September 23, 2019

After traveling to the U.S. via an emissions-free yacht and leading Friday's global climate strike from New York City, 16-year-old Swedish climate activist Greta Thunberg addressed the United Nations General Assembly Monday morning.

Thunberg told leaders, "We'll be watching you," during her emotional plea for action.

"I shouldn't be up here, I should be back in school on the other side of the ocean. Yet you all come to us young people for hope. How dare you," she said. "You have stolen my dreams and my childhood with your empty words, yet I'm one of the lucky ones. People are suffering, people are dying. Entire ecosystems are collapsing."

Thunberg noted the science has been clear for 30 years, yet the politics and solutions needed are nowhere in sight. The numbers are uncomfortable, she says, and leaders are "still not mature enough to tell it like it is."

"You are failing us," she said. "But the young people are starting to understand your betrayal. The eyes of all future generations are upon you, and if you choose to fail us, I say we will never forgive you.

She told leaders they say they understand the urgency, but she doesn't want to believe them. "If you really understood the situation and still kept on failing to act, then you would be evil," she said, "and that I refuse to believe."

Watch part of her speech below, via CBS News. Taylor Watson

3:09 p.m.

Over the course of the last three months, the Treasury Department has disbursed $146 billion in unemployment benefits to Americans who have lost their jobs as a result of the coronavirus pandemic, Bloomberg reports.

That's more than in all of 2009, when unemployment peaked following the financial crisis, but it's still reportedly only two-thirds of what's actually owed. The total bill, Bloomberg reports, should have reached $214 billion by now, which means millions of Americans have yet to receive their benefits.

Things aren't going to get easier, either — millions still haven't had their jobless claims processed, and Bloomberg reports that its calculations about what's currently owed are probably understated. A spokesperson for the Labor Department told Bloomberg that "it is also challenging to use these numbers because states are struggling to keep up with demand and some have backlogs they are working through," even as some, like Texas, have expanded call centers and brought in other government workers to help with the claims. Read more at Bloomberg. Tim O'Donnell

3:09 p.m.

Rep. Eliot Engel (D-N.Y.) was already in hot water after not returning to his Bronx district amid the COVID-19 crisis. This probably won't help.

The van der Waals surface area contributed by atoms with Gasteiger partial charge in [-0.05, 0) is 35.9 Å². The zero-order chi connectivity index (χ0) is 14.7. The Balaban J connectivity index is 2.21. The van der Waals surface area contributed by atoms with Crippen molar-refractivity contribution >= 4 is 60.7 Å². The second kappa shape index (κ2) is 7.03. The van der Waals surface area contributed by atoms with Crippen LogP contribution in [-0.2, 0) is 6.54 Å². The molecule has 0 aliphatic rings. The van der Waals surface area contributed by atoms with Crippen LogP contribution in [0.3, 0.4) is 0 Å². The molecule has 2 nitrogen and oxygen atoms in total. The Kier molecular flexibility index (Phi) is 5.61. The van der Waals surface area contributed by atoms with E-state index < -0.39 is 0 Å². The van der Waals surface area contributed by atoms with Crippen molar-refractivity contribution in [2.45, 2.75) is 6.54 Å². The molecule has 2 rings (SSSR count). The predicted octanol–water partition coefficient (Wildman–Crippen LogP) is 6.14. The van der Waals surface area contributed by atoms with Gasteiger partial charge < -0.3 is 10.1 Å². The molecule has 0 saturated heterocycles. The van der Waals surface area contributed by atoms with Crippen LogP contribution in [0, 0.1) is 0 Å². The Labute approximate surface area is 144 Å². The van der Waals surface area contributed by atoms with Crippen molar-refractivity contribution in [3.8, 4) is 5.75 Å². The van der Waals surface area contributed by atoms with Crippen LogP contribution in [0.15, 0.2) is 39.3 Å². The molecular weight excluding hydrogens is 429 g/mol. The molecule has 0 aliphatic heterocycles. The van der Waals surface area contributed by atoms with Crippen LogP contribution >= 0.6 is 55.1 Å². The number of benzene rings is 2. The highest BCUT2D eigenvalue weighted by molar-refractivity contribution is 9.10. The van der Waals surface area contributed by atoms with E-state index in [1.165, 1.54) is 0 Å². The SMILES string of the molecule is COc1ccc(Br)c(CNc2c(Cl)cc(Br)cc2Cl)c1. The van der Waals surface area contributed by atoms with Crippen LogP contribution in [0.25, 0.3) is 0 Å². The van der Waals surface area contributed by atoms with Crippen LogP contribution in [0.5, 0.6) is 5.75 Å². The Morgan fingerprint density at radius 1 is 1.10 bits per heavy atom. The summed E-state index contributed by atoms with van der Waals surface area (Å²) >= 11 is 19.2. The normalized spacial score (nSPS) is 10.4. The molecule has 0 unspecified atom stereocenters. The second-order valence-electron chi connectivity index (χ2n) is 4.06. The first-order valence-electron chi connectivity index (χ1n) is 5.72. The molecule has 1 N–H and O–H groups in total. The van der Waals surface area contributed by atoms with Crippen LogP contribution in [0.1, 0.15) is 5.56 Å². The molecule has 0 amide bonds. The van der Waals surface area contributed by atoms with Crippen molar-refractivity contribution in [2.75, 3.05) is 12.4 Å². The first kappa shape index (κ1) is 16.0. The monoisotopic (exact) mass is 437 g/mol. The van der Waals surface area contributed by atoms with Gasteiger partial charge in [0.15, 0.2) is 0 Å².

On Tuesday, Eliot, who represents parts of Bronx and Westchester counties, joined Bronx Borough President Ruben Diaz Jr. for press conference following violent protests in the area the night before. A livestream of the conference began before Diaz actually began speaking, and at one point, Engel can be heard asking for a speaking slot, repeatedly saying "if I didn't have a primary, I wouldn't care."

Diaz initially outlined exactly who would be speaking after protests turned into vandalism in the borough, noting that if every elected official was allowed to talk, "you would never get out of here." Engel then chimed in to say "if I didn't have a primary, I wouldn't care," and Diaz quickly shut him down. "Don't do that to me. Everybody has a primary," Diaz said.

If I didn't have a primary I wouldn't care

Engel is trying to avoid a repeat of 2018, in which longstanding Democratic congressmember Joe Crowley of Queens and the Bronx was ousted in a primary by Rep. Alexandria Ocasio-Cortez (D-N.Y.). A field of several progressives challenging Engel narrowed down to one on Monday as Justice Democrats-backed Andom Ghebreghiorgis dropped out and endorsed Working Families party pick Jamaal Bowman. Kathryn Krawczyk

1:42 p.m.

Defense Secretary Mark Esper and Chair of the Joint Chiefs of Staff Mark Milley were walking with President Trump when he posed for a photo-op in front of the historic St. John's Church in Washington, D.C., on Monday, shortly after police dispersed peaceful protesters in the surrounding area with tear gas and flash grenades. Now, a senior defense official claims Esper and Milley weren't aware police had cleared the area prior to Trump's arrival, PBS Newshour reports.

Moreover, the official said Esper and Milley didn't know Trump was going to get his picture taken in front of the church; they thought they were headed outside the White House "to review efforts to quell the protests" against police brutality.

Despite Trump threatening to call in the military to supplement city police across the country, the defense official said the Pentagon isn't keen on deploying any troops, and that Esper referring to demonstration sites as a "battlespace" was merely jargon used to discuss the situation.

Nevertheless, Rep. Adam Smith (D-Wash.) wants both Milley and Esper to testify about the possible role the military played in clearing the protesters, even though he was told it was not involved. Tim O'Donnell

1:40 p.m.